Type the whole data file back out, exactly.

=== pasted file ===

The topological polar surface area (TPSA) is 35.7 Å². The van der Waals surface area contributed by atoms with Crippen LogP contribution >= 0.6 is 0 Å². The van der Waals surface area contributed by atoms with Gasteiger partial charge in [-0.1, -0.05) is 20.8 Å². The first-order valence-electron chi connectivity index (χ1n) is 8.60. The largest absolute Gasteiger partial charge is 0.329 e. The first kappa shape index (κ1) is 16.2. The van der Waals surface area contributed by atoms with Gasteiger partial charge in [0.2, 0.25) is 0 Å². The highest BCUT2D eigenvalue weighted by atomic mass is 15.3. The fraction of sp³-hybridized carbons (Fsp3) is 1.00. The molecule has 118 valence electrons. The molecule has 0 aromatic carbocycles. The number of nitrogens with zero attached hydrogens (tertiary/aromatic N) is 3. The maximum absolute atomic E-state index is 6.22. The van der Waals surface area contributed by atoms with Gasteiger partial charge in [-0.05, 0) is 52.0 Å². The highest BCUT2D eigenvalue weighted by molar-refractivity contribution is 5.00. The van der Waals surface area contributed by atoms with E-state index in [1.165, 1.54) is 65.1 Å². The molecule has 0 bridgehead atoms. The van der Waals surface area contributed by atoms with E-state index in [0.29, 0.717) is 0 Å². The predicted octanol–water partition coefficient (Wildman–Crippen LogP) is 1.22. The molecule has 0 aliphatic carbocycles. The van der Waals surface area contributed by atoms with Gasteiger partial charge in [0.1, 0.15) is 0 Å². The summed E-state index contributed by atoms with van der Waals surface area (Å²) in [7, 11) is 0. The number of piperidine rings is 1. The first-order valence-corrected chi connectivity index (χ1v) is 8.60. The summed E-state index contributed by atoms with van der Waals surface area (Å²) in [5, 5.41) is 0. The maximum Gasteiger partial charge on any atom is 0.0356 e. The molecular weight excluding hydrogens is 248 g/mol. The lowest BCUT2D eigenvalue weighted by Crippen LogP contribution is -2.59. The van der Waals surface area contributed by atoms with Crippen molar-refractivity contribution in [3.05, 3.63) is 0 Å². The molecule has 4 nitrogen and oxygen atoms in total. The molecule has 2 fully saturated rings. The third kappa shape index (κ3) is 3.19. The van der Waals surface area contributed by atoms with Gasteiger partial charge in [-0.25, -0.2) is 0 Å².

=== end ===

The topological polar surface area (TPSA) is 35.7 Å². The van der Waals surface area contributed by atoms with Crippen LogP contribution >= 0.6 is 0 Å². The van der Waals surface area contributed by atoms with Gasteiger partial charge in [-0.1, -0.05) is 20.8 Å². The first-order valence-electron chi connectivity index (χ1n) is 8.60. The largest absolute Gasteiger partial charge is 0.329 e. The first kappa shape index (κ1) is 16.2. The van der Waals surface area contributed by atoms with Gasteiger partial charge in [0.2, 0.25) is 0 Å². The highest BCUT2D eigenvalue weighted by atomic mass is 15.3. The fraction of sp³-hybridized carbons (Fsp3) is 1.00. The molecule has 118 valence electrons. The molecule has 0 aromatic carbocycles. The number of nitrogens with zero attached hydrogens (tertiary/aromatic N) is 3. The maximum absolute atomic E-state index is 6.22. The van der Waals surface area contributed by atoms with Gasteiger partial charge in [-0.05, 0) is 52.0 Å². The highest BCUT2D eigenvalue weighted by molar-refractivity contribution is 5.00. The van der Waals surface area contributed by atoms with E-state index in [1.165, 1.54) is 65.1 Å². The molecule has 0 bridgehead atoms. The van der Waals surface area contributed by atoms with E-state index in [0.29, 0.717) is 0 Å². The predicted octanol–water partition coefficient (Wildman–Crippen LogP) is 1.22. The molecule has 0 aliphatic carbocycles. The van der Waals surface area contributed by atoms with Gasteiger partial charge in [0.1, 0.15) is 0 Å². The summed E-state index contributed by atoms with van der Waals surface area (Å²) in [7, 11) is 0. The number of piperidine rings is 1. The first-order valence-corrected chi connectivity index (χ1v) is 8.60. The summed E-state index contributed by atoms with van der Waals surface area (Å²) in [5, 5.41) is 0. The maximum Gasteiger partial charge on any atom is 0.0356 e. The molecular weight excluding hydrogens is 248 g/mol. The lowest BCUT2D eigenvalue weighted by Crippen LogP contribution is -2.59. The van der Waals surface area contributed by atoms with Crippen molar-refractivity contribution in [3.05, 3.63) is 0 Å². The molecule has 4 nitrogen and oxygen atoms in total. The molecule has 2 fully saturated rings. The third kappa shape index (κ3) is 3.19. The van der Waals surface area contributed by atoms with Gasteiger partial charge in [-0.25, -0.2) is 0 Å².